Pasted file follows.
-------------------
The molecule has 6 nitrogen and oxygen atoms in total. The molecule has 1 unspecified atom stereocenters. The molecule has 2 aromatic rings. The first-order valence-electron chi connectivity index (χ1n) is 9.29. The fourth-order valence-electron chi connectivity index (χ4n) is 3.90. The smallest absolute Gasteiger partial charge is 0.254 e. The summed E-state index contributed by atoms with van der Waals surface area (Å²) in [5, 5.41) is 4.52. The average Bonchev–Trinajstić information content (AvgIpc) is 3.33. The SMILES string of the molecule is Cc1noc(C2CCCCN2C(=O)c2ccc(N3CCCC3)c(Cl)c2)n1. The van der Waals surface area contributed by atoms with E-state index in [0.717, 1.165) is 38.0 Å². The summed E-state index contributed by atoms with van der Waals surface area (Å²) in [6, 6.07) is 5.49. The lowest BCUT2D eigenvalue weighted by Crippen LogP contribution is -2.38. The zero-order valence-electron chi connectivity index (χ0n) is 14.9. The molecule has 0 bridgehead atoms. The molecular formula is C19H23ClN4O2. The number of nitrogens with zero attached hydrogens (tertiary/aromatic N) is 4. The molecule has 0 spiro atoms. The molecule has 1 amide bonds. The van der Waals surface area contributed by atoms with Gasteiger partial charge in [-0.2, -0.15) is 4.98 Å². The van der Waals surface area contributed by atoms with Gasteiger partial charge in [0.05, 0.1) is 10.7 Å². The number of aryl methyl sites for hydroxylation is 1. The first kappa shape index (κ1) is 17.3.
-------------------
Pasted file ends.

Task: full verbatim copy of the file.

The molecule has 6 nitrogen and oxygen atoms in total. The molecule has 1 unspecified atom stereocenters. The molecule has 2 aromatic rings. The first-order valence-electron chi connectivity index (χ1n) is 9.29. The fourth-order valence-electron chi connectivity index (χ4n) is 3.90. The smallest absolute Gasteiger partial charge is 0.254 e. The summed E-state index contributed by atoms with van der Waals surface area (Å²) in [5, 5.41) is 4.52. The average Bonchev–Trinajstić information content (AvgIpc) is 3.33. The SMILES string of the molecule is Cc1noc(C2CCCCN2C(=O)c2ccc(N3CCCC3)c(Cl)c2)n1. The van der Waals surface area contributed by atoms with E-state index in [0.717, 1.165) is 38.0 Å². The summed E-state index contributed by atoms with van der Waals surface area (Å²) in [6, 6.07) is 5.49. The lowest BCUT2D eigenvalue weighted by Crippen LogP contribution is -2.38. The zero-order valence-electron chi connectivity index (χ0n) is 14.9. The molecule has 0 bridgehead atoms. The molecular formula is C19H23ClN4O2. The number of nitrogens with zero attached hydrogens (tertiary/aromatic N) is 4. The molecule has 0 spiro atoms. The molecule has 1 amide bonds. The van der Waals surface area contributed by atoms with Gasteiger partial charge in [-0.2, -0.15) is 4.98 Å². The van der Waals surface area contributed by atoms with Gasteiger partial charge in [0.05, 0.1) is 10.7 Å². The number of aryl methyl sites for hydroxylation is 1. The first kappa shape index (κ1) is 17.3.